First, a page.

In my own special, procrastinatey way though, I've been working diligently on the patterns. And I'm proud to announce that I finished the biggest one today! It involved knitting an example, and taking photos of it (Boy did that bit, he's a hero!), and re-configuring the dots and writing a pattern and drawing a colour chart and merging them into a PDF and figuring how to post it to Ravelry. And I did it!

The Pattern!

Even though the pattern is hosted on the Ravelry site, which requires an account to access, anyone can download the PDF from the above link.

*massively relieved*

Now I only have 2 more patterns to (re)write, and I will have paid my dues.
Then I can get started on some new ones. I'm actually quite liking this gig.

Tuesday, 24 August 2010

A Short Interlude

japanese fashion, originally uploaded by RIDSNAP.

Just cos I like the prettys sometimes!

Monday, 16 August 2010

Recent Activities, Crafty and Otherwise

1. Last weekend I went to the European Masters from the Staedel Museum at the National Gallery. There were some familiar faces and some unexpected pieces. It was worthwhile. It was a beautiful, sunny winter day and the company was lovely.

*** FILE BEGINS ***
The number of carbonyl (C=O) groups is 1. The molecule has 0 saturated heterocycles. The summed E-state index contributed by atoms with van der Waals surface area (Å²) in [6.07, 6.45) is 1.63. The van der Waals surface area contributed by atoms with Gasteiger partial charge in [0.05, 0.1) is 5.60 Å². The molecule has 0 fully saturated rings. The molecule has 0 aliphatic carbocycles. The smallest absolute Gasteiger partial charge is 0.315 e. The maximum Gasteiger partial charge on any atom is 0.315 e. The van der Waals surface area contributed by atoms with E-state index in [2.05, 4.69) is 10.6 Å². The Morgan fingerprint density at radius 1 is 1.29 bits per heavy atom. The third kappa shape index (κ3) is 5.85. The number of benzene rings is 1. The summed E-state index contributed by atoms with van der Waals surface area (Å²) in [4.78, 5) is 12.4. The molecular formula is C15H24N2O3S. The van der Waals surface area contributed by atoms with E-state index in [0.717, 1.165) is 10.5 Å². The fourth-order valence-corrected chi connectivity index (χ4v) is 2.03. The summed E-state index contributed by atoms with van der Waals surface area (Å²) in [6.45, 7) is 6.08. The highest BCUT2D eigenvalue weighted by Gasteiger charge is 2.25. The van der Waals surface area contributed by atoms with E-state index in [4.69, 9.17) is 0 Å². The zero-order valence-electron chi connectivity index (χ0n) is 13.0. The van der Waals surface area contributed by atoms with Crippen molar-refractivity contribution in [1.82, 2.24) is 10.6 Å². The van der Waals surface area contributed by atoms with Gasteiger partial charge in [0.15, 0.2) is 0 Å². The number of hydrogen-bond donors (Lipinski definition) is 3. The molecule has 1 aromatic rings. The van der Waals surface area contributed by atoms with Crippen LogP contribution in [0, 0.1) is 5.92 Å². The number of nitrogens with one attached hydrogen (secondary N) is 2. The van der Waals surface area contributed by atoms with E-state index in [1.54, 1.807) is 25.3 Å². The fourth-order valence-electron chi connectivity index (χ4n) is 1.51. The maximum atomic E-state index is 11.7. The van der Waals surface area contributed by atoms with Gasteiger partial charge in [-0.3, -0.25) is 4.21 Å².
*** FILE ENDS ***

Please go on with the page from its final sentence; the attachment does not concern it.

2. I've been working on a baby blanket. I'm calling it the Giant Granny Square. Cos that's basically what it is. It's good zombie knitting crochet. I'm using Bendigo Woollen Mills wool (love that stuff) with coloured stripes. It keeps my lap so toasty warm when I'm working on it that I'm tempted to keep it!

3. Yesterday I went to visit the baby in question. I hate babies normally, but I love this kid! He's my nephew, so I'm probably genetically forced to love him, but I don't care. Isn't he adorable?! I had a lovely time hanging out him and his Mummy and Daddy.

P.S. That's not my hand, it's Boy's. Just thought I should point that out. =D

4. I whipped up this scarf for baby Alex earlier this week. It's so short, it's actually amusing. It wasn't even long enough for him to wear as a headband. I put extra long fringes on, but it did nothing at all to disguise its lack of length. I've realised that, no matter what I make for Alex, he'll probably already have at least 10. I just can't help myself though!